Living in the Short Run: Comment on ‘Capital In the 21st Century’

Dean Baker

We all owe a debt to Thomas Piketty and his various co-authors for hugely advancing our understanding of income distribution at the top. As a result of their work, we now have a much clearer picture of the big gainers over the last three decades and the process that has resulted in this upward redistribution.

This past work is the basis for the great expectations around his new book. And there is much here to like, including a vast amount of new research on the distribution of income over the last three centuries that will provide the basis for much future work and analysis.

However, I am afraid that the core thesis in “Capital in the 21st Century” also has serious limitations. To hugely simplify, Piketty sees a world where the ratio of capital to income rises and where patterns of bequests cause ownership of capital to become ever more concentrated. Piketty’s method for preventing an ever greater concentration of wealth and income is to impose sharply progressive income taxes and stiff inheritance taxes.

I wouldn’t object to this policy prescription, but it doesn’t seem to hold much hopes of success, certainly not in the current U.S. political environment. I would also say that we actually have a much larger menu of options than Piketty suggests.

The larger range of options becomes clearer if we start to look at the specifics of the corporate sector. In this respect it is worth noting that Piketty departs in an important way from Marx in treating capital as wealth and not distinguishing between different forms, such as pure financial wealth (e.g. government bonds), wealth in housing, and corporate capital. Presumably it is the trend in the last category that will have the most long-term impact on both the economy and distribution of income. I don’t think we have to worry that the super-rich will overwhelm the rest of us because the price of their mansions rises ever further out of the reach of normal mortals.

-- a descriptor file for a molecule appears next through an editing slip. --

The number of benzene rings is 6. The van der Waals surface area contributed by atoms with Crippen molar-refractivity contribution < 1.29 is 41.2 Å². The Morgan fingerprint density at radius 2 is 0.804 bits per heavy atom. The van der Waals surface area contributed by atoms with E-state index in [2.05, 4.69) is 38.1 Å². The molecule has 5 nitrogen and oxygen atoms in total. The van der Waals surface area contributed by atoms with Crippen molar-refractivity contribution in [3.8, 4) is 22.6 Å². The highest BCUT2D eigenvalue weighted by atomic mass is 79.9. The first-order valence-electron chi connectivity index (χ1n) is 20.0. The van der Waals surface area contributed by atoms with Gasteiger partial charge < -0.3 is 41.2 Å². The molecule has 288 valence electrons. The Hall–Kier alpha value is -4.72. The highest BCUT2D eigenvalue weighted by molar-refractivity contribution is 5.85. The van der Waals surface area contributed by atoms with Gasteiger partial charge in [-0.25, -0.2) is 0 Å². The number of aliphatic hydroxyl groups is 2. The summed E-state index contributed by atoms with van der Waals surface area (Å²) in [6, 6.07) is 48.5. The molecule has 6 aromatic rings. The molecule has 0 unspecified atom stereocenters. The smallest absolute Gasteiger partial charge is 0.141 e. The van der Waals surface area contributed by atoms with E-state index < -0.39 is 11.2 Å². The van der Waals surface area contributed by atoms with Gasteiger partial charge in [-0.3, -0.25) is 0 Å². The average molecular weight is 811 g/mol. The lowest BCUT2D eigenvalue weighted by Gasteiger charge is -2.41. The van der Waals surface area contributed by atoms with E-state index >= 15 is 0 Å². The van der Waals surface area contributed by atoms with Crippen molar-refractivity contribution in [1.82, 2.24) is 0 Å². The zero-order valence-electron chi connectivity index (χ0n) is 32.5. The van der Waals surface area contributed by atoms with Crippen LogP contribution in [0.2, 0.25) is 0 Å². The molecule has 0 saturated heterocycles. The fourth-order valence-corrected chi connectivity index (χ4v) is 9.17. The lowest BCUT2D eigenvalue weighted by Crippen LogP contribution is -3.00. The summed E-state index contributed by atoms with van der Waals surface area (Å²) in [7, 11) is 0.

If we turn to the corporate sector we see that there are several clearly identifiable mechanisms through which government policy has acted to increase private sector profits in recent decades:

1) Implicit subsidies in the form of government guarantees or exemptions from taxes;
2) Rents earned through government granted monopolies in the form of patent and copyright protection;
3) Rents earned from government provided access to valuable resources at little or no cost;
4) Rents earned from the failure to maintain even minimal anti-trust standards to restrict monopoly power;
5) Rents earned by privatizing sectors of the economy where services are more efficiently performed by the government.

In addition to these five areas, the United States government has also adopted a trade policy, the main effect of which has been to depress the wages of large segments of the workforce. This has almost certainly also contributed to the rise in the profit share in the last three decades.

These areas all offer clear paths for reducing the profit share of output in the decades ahead in ways that increase productivity and growth. They offer a clear alternative to the path of ever greater concentration of wealth and income inequality described by Piketty.


This post was excerpted from Baker’s essay, “Living In The Short Run: Comment on Capital in the 21st Century.” The full essay is available below and on the Center for Economic and Policy Research website.

Living in the Short-Run: Comment on Capital for the 21st Century by Center for Economic and Policy Research

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